As we said before, our guests are mostly travelers that want to explore the most of Athens. Staying in an apartment rather than a hotel, means that for a lower price you get your own feel-like-home space, you can prepare your own food, enjoy your urban terrace and mix with the locals more easily. People don’t rent walls and beds; they have a quest for experiences that add value to their travels.
What are some of your favorite things about Athens?
It’s mostly the city’s diversity. The mix of the new with the old. And the feeling that Athens is real, it’s not a perfect looking city and it is certainly going through a transformation period. You can feel this with a walk downtown – from Exarchia to Metaxourgeio, from Psirri to Gazi.
Acropolis will be in view most of the time. Bring it next to a graffiti piece, like the famous figures by street artist Sonke or Alexandros Vasmoulakis’ murals in Psirri, and you get an idea of what kind of diversity we are talking about.
And then there are the fruit markets, the emerging art scene, the great places to eat real food, the fact that you are never sure when nightlife ends, the numerous archaeological sites, the Parnitha mountain or the beach, just a 40 minute drive away.
But most of all it comes down to one thing: the people. Athenians love their city and most of them are willing to help visitors make the most of it.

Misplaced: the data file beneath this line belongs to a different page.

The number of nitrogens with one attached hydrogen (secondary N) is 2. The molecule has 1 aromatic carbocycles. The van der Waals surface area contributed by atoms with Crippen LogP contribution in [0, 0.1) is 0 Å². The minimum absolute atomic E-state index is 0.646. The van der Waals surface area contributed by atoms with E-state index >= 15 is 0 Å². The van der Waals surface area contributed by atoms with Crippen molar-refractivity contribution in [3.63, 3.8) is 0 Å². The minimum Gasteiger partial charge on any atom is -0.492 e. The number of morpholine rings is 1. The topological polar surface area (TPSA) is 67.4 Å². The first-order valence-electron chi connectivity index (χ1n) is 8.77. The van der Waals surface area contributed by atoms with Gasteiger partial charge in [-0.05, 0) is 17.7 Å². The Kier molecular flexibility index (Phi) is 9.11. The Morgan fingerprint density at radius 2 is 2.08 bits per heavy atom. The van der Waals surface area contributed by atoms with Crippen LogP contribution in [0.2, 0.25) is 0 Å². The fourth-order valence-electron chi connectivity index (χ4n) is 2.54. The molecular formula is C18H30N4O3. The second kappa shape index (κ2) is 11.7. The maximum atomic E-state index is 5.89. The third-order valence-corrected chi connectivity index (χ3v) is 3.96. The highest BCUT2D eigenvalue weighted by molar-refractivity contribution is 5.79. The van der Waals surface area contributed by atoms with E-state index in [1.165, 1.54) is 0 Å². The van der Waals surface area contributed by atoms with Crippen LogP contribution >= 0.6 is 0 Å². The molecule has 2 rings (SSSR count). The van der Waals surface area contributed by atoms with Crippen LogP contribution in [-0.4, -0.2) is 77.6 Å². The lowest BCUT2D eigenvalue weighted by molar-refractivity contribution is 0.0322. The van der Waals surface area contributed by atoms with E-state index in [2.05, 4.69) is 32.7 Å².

011What funds did you use to start the business and what year did you start?
We started working on the Live in Athens idea in September 2011 and our first guest arrived in May 2012. By 2014 we had created 11 apartments. It was not an easy task. Our funds were actually from a small moneybox. What we made in the first years, we invested in the development of our business. From the very start we felt that hard work and support by friends, family and other like-minded Athenians was the key to making the idea grow.
What would you say the business climate is like in Athens?
First words that come to mind are uncertain and difficult. This is not just a business thing, it’s bigger than that, change is mostly social and personal, our version of reality has changed and we are re-valuing things in our everyday life. Today, the business climate in Athens is largely influenced by that and what it has brought: emerging social groups, return to authentic values, connection with the good side of our country, reexamination of our values, need for fair business.
What is your least favorite thing and most favorite thing about the hospitality industry?
Least favorite thing would probably be the old way of thinking, the mentality “let’s make money from tourists easy and fast.” There is a changing perception on that and we think that in the near future only businesses offering value to visitors will survive.
Most favorite thing is certainly meeting people from across the globe. We are amazed by the cultural diversity and how we can learn from each other. However, despite this diversity, it’s really strange how we all share some common values and beliefs. At the end of the day we have much more in common with people from different parts of the world than we think.
013Find more information on Live in Athens here. Speak with one of the CEOs directly via phone or email by request. You won’t be disappointed.